To me, the conversation illuminated primarily liberal arrogance — the implication that conservatives don’t have anything significant to add to the discussion. **My Facebook followers have incredible compassion for war victims in South Sudan, for kids who have been trafficked, even for abused chickens, but no obvious empathy for conservative scholars facing discrimination.

The stakes involve not just fairness to conservatives or evangelical Christians, not just whether progressives will be true to their own values, not just the benefits that come from diversity (and diversity of thought is arguably among the most important kinds), but also the quality of education itself. When perspectives are unrepresented in discussions, when some kinds of thinkers aren’t at the table, classrooms become echo chambers rather than sounding boards — and we all lose.

**Clearly, narrow-minded bigots are limited in their capacity to feel anything but disdain for those who dare to think differently. The very definition of progressive.



Kristof Busted by Malkin

Filed under: General — Patterico @ 9:48 pm

She appears to have Kristof dead to rights here.


Maguire Makes Kristof Squirm

Filed under: Media Bias — Patterico @ 5:08 pm

This is a very entertaining post by Tom Maguire, about Nick Kristof’s airbrushing errors and making implausible excuses for Lyin’ Joe Wilson. Read it and chuckle.


Trump’s Tweet Reversal on FISA, and What It Says About His Presidency (With Bonus North Korea Discussion)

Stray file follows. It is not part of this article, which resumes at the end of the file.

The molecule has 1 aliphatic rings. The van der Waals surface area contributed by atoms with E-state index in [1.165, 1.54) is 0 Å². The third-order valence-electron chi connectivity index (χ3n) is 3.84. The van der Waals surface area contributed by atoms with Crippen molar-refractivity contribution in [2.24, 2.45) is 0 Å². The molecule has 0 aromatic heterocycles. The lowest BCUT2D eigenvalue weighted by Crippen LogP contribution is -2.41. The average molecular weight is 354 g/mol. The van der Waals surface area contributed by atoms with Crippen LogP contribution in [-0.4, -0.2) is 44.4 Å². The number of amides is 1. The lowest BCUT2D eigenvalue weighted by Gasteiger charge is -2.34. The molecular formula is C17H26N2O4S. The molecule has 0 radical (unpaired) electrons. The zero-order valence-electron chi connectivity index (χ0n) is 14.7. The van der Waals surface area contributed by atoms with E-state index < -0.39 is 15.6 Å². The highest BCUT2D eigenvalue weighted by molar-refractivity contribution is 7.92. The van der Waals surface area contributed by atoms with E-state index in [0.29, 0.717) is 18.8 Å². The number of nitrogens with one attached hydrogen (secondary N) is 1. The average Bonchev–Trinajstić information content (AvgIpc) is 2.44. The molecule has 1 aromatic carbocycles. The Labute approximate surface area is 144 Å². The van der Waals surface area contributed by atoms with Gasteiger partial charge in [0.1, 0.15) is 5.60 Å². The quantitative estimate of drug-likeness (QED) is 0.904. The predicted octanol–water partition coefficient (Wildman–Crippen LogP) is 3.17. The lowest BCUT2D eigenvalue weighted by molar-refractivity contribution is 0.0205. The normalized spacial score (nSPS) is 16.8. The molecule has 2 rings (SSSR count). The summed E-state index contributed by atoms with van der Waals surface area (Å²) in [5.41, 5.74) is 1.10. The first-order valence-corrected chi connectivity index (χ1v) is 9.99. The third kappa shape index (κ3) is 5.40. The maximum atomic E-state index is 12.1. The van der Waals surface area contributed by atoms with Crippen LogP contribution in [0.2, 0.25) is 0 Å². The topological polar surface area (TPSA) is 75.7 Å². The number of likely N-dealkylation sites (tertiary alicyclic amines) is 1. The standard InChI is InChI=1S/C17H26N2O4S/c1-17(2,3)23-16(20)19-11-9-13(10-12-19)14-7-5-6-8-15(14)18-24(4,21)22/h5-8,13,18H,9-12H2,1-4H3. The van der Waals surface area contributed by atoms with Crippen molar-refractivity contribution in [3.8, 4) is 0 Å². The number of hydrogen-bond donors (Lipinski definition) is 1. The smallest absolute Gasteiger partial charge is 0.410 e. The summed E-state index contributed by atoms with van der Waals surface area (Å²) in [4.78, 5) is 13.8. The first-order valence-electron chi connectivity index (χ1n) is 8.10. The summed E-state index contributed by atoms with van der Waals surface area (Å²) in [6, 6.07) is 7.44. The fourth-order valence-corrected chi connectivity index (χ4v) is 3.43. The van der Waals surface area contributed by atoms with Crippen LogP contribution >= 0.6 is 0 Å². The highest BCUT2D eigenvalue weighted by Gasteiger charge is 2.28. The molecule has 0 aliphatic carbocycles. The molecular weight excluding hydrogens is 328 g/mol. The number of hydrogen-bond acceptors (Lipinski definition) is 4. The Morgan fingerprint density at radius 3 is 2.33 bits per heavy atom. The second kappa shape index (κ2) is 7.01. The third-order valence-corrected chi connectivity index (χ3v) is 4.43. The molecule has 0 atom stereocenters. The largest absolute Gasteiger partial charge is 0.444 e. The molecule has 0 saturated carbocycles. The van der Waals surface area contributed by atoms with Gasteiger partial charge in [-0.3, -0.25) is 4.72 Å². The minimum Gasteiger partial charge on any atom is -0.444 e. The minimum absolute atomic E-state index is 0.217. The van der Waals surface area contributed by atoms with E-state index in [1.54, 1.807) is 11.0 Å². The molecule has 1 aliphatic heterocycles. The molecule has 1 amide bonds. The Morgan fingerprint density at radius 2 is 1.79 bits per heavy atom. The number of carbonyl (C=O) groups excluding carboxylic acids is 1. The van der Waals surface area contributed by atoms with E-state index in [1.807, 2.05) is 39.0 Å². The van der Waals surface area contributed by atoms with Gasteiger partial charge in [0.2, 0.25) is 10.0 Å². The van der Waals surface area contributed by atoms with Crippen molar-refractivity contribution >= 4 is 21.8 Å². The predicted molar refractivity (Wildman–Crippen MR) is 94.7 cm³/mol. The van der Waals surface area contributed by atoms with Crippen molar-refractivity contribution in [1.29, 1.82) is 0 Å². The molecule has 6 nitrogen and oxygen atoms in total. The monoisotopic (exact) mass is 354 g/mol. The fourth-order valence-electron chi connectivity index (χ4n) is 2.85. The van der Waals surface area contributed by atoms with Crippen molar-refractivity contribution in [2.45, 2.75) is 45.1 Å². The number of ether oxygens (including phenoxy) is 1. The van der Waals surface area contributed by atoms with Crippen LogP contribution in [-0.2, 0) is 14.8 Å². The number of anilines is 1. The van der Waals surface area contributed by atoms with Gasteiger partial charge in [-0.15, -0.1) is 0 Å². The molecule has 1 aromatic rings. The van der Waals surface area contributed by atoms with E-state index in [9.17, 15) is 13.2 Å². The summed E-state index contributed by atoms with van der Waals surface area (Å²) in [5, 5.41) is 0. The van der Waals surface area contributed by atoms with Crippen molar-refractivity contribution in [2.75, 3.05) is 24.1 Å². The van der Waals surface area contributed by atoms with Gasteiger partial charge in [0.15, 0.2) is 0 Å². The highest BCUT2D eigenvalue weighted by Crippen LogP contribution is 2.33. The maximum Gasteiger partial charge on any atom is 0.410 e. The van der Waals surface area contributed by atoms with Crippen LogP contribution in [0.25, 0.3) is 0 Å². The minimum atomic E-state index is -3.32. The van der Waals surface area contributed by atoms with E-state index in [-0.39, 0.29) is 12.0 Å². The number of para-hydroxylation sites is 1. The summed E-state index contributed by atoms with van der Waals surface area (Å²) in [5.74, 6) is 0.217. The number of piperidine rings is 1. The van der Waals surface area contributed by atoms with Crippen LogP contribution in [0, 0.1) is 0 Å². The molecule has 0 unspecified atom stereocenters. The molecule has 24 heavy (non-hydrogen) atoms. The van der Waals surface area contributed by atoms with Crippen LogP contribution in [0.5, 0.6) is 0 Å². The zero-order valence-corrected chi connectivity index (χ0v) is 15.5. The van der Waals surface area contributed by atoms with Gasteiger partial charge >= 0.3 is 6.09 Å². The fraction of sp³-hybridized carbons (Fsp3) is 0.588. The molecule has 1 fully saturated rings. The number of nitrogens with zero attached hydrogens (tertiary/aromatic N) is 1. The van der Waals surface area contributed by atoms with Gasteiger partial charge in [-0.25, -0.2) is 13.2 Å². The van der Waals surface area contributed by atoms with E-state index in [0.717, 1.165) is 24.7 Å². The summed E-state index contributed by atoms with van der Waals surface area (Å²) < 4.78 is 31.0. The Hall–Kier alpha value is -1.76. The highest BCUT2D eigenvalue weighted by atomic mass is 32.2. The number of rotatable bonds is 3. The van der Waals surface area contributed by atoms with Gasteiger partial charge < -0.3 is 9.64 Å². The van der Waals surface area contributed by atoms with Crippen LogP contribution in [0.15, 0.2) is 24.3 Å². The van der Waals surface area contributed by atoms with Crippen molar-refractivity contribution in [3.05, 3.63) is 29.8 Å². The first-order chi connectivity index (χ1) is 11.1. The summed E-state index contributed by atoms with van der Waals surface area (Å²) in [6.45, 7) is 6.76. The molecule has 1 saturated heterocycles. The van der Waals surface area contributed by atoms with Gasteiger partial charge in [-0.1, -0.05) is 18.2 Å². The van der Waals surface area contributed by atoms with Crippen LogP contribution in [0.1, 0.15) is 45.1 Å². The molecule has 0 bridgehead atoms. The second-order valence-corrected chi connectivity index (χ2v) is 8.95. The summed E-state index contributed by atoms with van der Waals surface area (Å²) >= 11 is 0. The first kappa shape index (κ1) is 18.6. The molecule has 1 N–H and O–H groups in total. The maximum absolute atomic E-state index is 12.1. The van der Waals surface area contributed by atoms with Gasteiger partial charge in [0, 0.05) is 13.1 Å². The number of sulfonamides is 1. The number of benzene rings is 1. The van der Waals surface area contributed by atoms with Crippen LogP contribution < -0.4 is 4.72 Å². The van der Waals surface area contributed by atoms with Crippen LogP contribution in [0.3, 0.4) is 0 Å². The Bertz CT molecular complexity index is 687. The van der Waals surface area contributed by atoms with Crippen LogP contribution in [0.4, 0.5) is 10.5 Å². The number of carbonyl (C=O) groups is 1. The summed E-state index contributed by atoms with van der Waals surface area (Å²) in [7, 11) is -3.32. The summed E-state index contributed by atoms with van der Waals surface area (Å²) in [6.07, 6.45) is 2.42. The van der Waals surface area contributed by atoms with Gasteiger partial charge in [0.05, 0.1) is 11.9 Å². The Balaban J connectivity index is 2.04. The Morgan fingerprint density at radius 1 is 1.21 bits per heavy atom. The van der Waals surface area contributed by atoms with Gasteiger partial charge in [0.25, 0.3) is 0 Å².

Filed under: General — Patterico @ 9:30 am

President Donald J. Trump woke up this morning and issued a tweet about FISA that seemed to contradict his administration’s position on an upcoming FISA vote:

What’s going on? Today the House votes on reauthorizing “Section 702 of the FISA Amendments Act, that permits the government to collect without a warrant from American firms, like Google and AT&T, the emails and other communications of foreigners abroad — even when they are talking to Americans.” Section 702 will certainly be reauthorized, but libertarian-minded lawmakers like Justin Amash are trying to impose a warrant requirement for such searches. The White House has consistently opposed any such amendment, with Sarah Sanders saying as recently as last night that the amendment would “would re-establish the walls between intelligence and law enforcement that our country knocked down following the attacks of 9/11.” Sanders said, in no uncertain terms: “The Administration urges the House to reject this amendment.”

And then Trump stepped into the breach with his tweet, emboldening the supporters of the amendment and undermining the clarity of his administration’s position.

Apparently somebody spoke to him, because one hour and 41 minutes later, Trump tweeted this:

That is a big Emily Litella-style climbdown. And it was obviously motivated by the intervention of someone who, unlike Trump, understood his administration’s position.